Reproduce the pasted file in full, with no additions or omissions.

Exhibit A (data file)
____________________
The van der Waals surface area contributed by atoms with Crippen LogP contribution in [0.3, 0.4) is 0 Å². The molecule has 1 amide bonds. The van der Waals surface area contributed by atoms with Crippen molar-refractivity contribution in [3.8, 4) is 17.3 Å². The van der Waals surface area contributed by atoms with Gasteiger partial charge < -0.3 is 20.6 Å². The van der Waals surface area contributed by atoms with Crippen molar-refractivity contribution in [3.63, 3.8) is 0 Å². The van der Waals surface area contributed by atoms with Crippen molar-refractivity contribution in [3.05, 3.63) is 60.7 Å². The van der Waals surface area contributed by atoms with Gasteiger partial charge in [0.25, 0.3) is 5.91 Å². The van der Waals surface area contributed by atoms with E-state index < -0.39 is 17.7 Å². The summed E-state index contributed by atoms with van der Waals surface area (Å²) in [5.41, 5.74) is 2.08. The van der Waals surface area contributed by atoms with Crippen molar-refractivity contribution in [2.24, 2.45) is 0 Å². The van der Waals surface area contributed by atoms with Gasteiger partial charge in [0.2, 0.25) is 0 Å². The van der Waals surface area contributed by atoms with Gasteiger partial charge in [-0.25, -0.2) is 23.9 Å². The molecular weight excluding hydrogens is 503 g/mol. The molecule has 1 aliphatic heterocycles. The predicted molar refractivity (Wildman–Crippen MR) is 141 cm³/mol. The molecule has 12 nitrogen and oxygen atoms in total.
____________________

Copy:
The van der Waals surface area contributed by atoms with Crippen LogP contribution in [0.3, 0.4) is 0 Å². The molecule has 1 amide bonds. The van der Waals surface area contributed by atoms with Crippen molar-refractivity contribution in [3.8, 4) is 17.3 Å². The van der Waals surface area contributed by atoms with Gasteiger partial charge < -0.3 is 20.6 Å². The van der Waals surface area contributed by atoms with Crippen molar-refractivity contribution in [3.63, 3.8) is 0 Å². The van der Waals surface area contributed by atoms with Crippen molar-refractivity contribution in [3.05, 3.63) is 60.7 Å². The van der Waals surface area contributed by atoms with Gasteiger partial charge in [0.25, 0.3) is 5.91 Å². The van der Waals surface area contributed by atoms with E-state index < -0.39 is 17.7 Å². The summed E-state index contributed by atoms with van der Waals surface area (Å²) in [5.41, 5.74) is 2.08. The van der Waals surface area contributed by atoms with Crippen molar-refractivity contribution in [2.24, 2.45) is 0 Å². The van der Waals surface area contributed by atoms with Gasteiger partial charge in [0.2, 0.25) is 0 Å². The van der Waals surface area contributed by atoms with Gasteiger partial charge in [-0.25, -0.2) is 23.9 Å². The molecular weight excluding hydrogens is 503 g/mol. The molecule has 1 aliphatic heterocycles. The predicted molar refractivity (Wildman–Crippen MR) is 141 cm³/mol. The molecule has 12 nitrogen and oxygen atoms in total.